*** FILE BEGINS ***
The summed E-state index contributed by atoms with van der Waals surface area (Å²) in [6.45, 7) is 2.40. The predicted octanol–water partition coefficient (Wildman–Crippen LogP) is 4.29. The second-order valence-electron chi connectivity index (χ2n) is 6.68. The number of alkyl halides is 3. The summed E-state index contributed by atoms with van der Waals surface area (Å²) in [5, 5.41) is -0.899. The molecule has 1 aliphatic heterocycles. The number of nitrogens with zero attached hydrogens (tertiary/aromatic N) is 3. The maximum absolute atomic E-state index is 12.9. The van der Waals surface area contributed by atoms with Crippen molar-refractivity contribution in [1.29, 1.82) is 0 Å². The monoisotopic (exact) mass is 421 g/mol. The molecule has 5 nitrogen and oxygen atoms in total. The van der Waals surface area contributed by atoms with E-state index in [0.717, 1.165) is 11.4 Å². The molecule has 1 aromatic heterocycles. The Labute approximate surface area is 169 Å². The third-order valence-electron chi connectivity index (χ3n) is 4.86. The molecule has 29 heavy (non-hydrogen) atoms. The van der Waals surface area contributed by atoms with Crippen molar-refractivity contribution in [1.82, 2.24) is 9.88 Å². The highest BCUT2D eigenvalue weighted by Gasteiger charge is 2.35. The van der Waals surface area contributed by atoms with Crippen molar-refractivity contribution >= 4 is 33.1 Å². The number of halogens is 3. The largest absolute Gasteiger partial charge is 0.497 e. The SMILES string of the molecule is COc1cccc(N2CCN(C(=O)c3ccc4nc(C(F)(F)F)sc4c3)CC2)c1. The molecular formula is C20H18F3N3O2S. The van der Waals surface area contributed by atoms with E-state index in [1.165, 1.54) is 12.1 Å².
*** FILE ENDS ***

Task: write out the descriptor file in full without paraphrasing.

The summed E-state index contributed by atoms with van der Waals surface area (Å²) in [6.45, 7) is 2.40. The predicted octanol–water partition coefficient (Wildman–Crippen LogP) is 4.29. The second-order valence-electron chi connectivity index (χ2n) is 6.68. The number of alkyl halides is 3. The summed E-state index contributed by atoms with van der Waals surface area (Å²) in [5, 5.41) is -0.899. The molecule has 1 aliphatic heterocycles. The number of nitrogens with zero attached hydrogens (tertiary/aromatic N) is 3. The maximum absolute atomic E-state index is 12.9. The van der Waals surface area contributed by atoms with Crippen molar-refractivity contribution in [1.29, 1.82) is 0 Å². The monoisotopic (exact) mass is 421 g/mol. The molecule has 5 nitrogen and oxygen atoms in total. The van der Waals surface area contributed by atoms with E-state index in [0.717, 1.165) is 11.4 Å². The molecule has 1 aromatic heterocycles. The Labute approximate surface area is 169 Å². The third-order valence-electron chi connectivity index (χ3n) is 4.86. The molecule has 29 heavy (non-hydrogen) atoms. The van der Waals surface area contributed by atoms with Crippen molar-refractivity contribution in [1.82, 2.24) is 9.88 Å². The highest BCUT2D eigenvalue weighted by Gasteiger charge is 2.35. The van der Waals surface area contributed by atoms with Crippen molar-refractivity contribution >= 4 is 33.1 Å². The number of halogens is 3. The largest absolute Gasteiger partial charge is 0.497 e. The SMILES string of the molecule is COc1cccc(N2CCN(C(=O)c3ccc4nc(C(F)(F)F)sc4c3)CC2)c1. The molecular formula is C20H18F3N3O2S. The van der Waals surface area contributed by atoms with E-state index in [1.165, 1.54) is 12.1 Å².